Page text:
Cooking with Riggio’s |

Cooking with Riggio’s

Brandon Gee

Richard Most adds pesto, a mixture of fresh basil, garlic, Romano cheese and pine nuts, to the sauce of his lobster and shrimp gnocchi. The dish is one of his favorites at Riggio's in downtown Steamboat Springs.

A few simple things – including simplicity itself – can make all the difference in your cooking, Rich Most said.

“It’s the simplicity of Italian food that really drives me,” said Most, executive chef at Riggio’s in downtown Steamboat Springs. Most and his wife, Stacy, own the restaurant. “Some of the best dishes are garlic, basil and tomato. Nothing else. It becomes more poignant. If you say there’s basil in the dish, you should be able to taste the basil in the dish.”

Perfection for Most is two or three ingredients cooked perfectly. A typical meal he would cook for himself at home is a piece of fish with garlic and lemon juice.

“The tendency is to ask, ‘What can I add to this dish?'” Most said. “When in reality we should be asking, ‘What can I take out of this dish?’ : You’re putting layers of other stuff in there and it’s : just going to smother those other ingredients.”

By the sheer number of ingredients involved in Most’s lobster and shrimp gnocchi, the restaurant’s popular dish is somewhat of an exception to the chef’s preference for simplicity. Cooked expertly, however, each ingredient plays its distinct role with none of the feared smothering.

Gnocchi, one of Italy’s oldest pastas, has a humble history itself and was born from the necessity of poorer 12th Century Italians to subsist on what was readily available – namely potatoes and wheat.

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“Basically, in any culture, food develops from what’s available, and ironically in a lot of cultures, it’s the people who don’t have a lot : who come up with dishes : that are very desired today,” Most said. “Gnocchi is a perfect example of that. Now you put gnocchi on the menu in a nice Italian restaurant and people go nuts for it.”

Gnocchi can be purchased in stores, but for those who will make their own, Most’s favorite base is the Idaho potato. Potatoes convert to glucose fairly quickly in the body, triggering the release of insulin, which leads to increased levels of relaxing serotonin in the brain. For Most, making gnocchi is a relaxing activity itself. He recommends pinching each one to create indentations that will hold the sauce, immediately dropping them to a floured surface to limit handling, and cooking them right away if possible.

When it comes to the sauce, Most stresses that cooks remember another golden rule that, if followed, will translate into better results with all dishes.

“It’s important to add your ingredients that need to be sauteed to bring out the flavor of those ingredients before you add your liquids,” Most said.

In this dish, the rule applies to the garlic, tomatoes and artichokes that need to be sauteed before other ingredients are added. For example, if you add the white wine before the garlic, you’ll end up with more of a raw garlic taste rather than a distinct cooked garlic taste encapsulated in the sauce.

“Little things like that make all the difference in the dish,” Most said.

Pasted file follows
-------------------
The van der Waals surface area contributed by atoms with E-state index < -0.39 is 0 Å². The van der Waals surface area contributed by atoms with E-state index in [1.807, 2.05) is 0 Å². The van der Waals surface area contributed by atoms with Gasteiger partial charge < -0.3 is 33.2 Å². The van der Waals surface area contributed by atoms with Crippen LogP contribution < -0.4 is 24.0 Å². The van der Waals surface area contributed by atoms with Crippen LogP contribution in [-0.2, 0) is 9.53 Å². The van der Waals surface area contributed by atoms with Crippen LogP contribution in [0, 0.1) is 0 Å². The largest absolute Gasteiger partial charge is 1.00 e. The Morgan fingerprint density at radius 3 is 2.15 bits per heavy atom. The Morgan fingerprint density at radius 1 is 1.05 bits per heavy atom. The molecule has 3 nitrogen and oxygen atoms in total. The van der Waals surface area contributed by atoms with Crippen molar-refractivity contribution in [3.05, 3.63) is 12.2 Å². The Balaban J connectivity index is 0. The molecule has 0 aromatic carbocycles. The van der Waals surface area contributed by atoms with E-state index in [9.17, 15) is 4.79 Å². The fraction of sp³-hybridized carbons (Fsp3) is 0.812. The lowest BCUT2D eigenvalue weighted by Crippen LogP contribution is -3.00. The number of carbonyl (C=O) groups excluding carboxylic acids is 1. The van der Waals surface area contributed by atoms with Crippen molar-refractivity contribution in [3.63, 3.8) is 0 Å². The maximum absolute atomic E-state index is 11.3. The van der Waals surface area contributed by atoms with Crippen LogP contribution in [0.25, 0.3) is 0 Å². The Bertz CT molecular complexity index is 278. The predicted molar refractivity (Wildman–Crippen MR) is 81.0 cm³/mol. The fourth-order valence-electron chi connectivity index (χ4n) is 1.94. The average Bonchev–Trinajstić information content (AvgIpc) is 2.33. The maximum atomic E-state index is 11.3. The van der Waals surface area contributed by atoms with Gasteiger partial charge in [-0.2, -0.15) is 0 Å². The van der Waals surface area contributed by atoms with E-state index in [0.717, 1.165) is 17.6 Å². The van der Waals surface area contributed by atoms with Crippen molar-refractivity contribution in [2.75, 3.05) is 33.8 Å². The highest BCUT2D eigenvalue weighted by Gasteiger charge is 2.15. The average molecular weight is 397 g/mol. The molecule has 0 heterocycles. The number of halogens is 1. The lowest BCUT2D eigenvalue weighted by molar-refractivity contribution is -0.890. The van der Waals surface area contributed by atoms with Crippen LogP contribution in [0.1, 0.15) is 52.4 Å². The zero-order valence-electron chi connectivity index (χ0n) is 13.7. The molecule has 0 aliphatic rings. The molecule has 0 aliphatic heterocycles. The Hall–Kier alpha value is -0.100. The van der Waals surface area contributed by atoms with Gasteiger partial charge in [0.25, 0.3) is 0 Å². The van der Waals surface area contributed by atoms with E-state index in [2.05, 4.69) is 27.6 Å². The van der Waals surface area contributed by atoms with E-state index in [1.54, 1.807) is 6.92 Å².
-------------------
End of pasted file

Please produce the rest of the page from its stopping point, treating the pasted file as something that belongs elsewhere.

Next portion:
The Mosts recommend pairing their lobster and shrimp gnocchi with a bottle of Chianti classico.

“It’s not just about the great food,” Stacy Most said. “It’s about enjoying it with other people with a great bottle of wine.”

Lobster and Shrimp Gnocchi

Gnocchi (four servings)*


1 pound baking potatoes

1 3/4 cups unbleached white flour

1/2 teaspoon salt

Dash paprika

Dash grated nutmeg

2 tablespoons chopped fresh parsley


1. Peel the potatoes, cut in quarters, cover with cold water, bring to a boil, reduce heat, cover and cook until tender. Drain and mash. You should have about 2 cups.

2. In a large mixing bowl, stir together the flour, salt, a few dashes of paprika and nutmeg, and the chopped parsley.

3. Add the warm potatoes and turn out onto a floured surface. Knead just until dough is well mixed and not sticky. Let rest for 15 minutes.

4. Roll chunks of dough on floured board into logs about 1 inch thick. Cut into diagonal slices about 3/4 inch thick.

5. Boil a large pot of water. Add gnocchi. After they rise to the surface, lower the heat and simmer for 10 minutes, uncovered.

6. Drain well and cover with your favorite pasta sauce.

* Gnocchi do not have to be made from scratch; you can find gnocchi in supermarkets or specialty markets

Sauce (one serving)


1 tablespoon olive oil

1 tablespoon garlic

3 ounces lobster tail, medallions

3 ounces shrimp

1/2 cup artichokes, 1/4 round

1/2 cup roma tomatoes

1/4 cup white wine

2 tablespoon Pesto (mixture of fresh basil, garlic, Romano cheese, pine nuts)

1 tablespoon cream

1 cup gnocchi

Pinch salt and pepper

2 tablespoon pecorino romano

1 tablespoon butter

Makes 1 serving


1. Boil water with 1 tablespoon salt in a 2-quart pot and add gnocchi. When they float, they’re done.

2. Strain.

3. Heat a saute pan.

4. Add oil. When oil is hot, add shrimp and lobster, and season with salt and pepper. Saute for one minute, and remove from pan.

5. Add garlic, artichokes and roma tomatoes, and saute until you get aromas.

6. Add white wine, and reduce by half.

7. Return lobster and shrimp to pan.

8. Add pesto and cream, and reduce by half.

9. Add cooked gnocchi, and finish cooking in sauce.

10. Finish with butter and cheese